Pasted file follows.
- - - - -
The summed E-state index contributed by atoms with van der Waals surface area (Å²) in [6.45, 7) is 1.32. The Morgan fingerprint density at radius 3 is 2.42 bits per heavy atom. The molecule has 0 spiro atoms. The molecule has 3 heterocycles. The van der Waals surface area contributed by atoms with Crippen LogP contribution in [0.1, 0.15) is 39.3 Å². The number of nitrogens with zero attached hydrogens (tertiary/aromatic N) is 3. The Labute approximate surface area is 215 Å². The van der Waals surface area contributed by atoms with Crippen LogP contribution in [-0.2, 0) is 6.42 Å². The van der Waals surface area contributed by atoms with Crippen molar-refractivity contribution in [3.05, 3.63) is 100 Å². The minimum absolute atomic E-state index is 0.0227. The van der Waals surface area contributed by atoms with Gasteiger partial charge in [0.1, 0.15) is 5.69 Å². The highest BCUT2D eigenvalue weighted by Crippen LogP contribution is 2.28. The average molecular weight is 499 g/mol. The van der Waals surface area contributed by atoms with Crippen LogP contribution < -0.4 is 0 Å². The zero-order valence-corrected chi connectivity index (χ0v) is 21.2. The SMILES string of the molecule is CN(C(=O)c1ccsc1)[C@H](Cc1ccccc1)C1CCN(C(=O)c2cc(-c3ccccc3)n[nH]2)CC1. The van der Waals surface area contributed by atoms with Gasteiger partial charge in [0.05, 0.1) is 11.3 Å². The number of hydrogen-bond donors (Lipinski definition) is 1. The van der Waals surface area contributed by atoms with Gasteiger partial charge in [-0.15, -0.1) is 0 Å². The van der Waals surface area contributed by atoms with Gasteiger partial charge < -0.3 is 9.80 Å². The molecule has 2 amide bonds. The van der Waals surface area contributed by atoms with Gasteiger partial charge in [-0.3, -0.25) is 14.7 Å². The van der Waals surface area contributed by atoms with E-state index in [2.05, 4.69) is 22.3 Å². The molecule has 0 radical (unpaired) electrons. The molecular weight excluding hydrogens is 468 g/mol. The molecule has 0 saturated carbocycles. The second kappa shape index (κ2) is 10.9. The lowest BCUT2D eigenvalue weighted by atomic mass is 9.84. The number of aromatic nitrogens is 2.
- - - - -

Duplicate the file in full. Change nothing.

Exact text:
The summed E-state index contributed by atoms with van der Waals surface area (Å²) in [6.45, 7) is 1.32. The Morgan fingerprint density at radius 3 is 2.42 bits per heavy atom. The molecule has 0 spiro atoms. The molecule has 3 heterocycles. The van der Waals surface area contributed by atoms with Crippen LogP contribution in [0.1, 0.15) is 39.3 Å². The number of nitrogens with zero attached hydrogens (tertiary/aromatic N) is 3. The Labute approximate surface area is 215 Å². The van der Waals surface area contributed by atoms with Crippen LogP contribution in [-0.2, 0) is 6.42 Å². The van der Waals surface area contributed by atoms with Crippen molar-refractivity contribution in [3.05, 3.63) is 100 Å². The minimum absolute atomic E-state index is 0.0227. The van der Waals surface area contributed by atoms with Gasteiger partial charge in [0.1, 0.15) is 5.69 Å². The highest BCUT2D eigenvalue weighted by Crippen LogP contribution is 2.28. The average molecular weight is 499 g/mol. The van der Waals surface area contributed by atoms with Crippen LogP contribution < -0.4 is 0 Å². The zero-order valence-corrected chi connectivity index (χ0v) is 21.2. The SMILES string of the molecule is CN(C(=O)c1ccsc1)[C@H](Cc1ccccc1)C1CCN(C(=O)c2cc(-c3ccccc3)n[nH]2)CC1. The van der Waals surface area contributed by atoms with Gasteiger partial charge in [0.05, 0.1) is 11.3 Å². The number of hydrogen-bond donors (Lipinski definition) is 1. The van der Waals surface area contributed by atoms with Gasteiger partial charge in [-0.15, -0.1) is 0 Å². The van der Waals surface area contributed by atoms with Gasteiger partial charge < -0.3 is 9.80 Å². The molecule has 2 amide bonds. The van der Waals surface area contributed by atoms with Gasteiger partial charge in [-0.3, -0.25) is 14.7 Å². The van der Waals surface area contributed by atoms with E-state index in [2.05, 4.69) is 22.3 Å². The molecule has 0 radical (unpaired) electrons. The molecular weight excluding hydrogens is 468 g/mol. The molecule has 0 saturated carbocycles. The second kappa shape index (κ2) is 10.9. The lowest BCUT2D eigenvalue weighted by atomic mass is 9.84. The number of aromatic nitrogens is 2.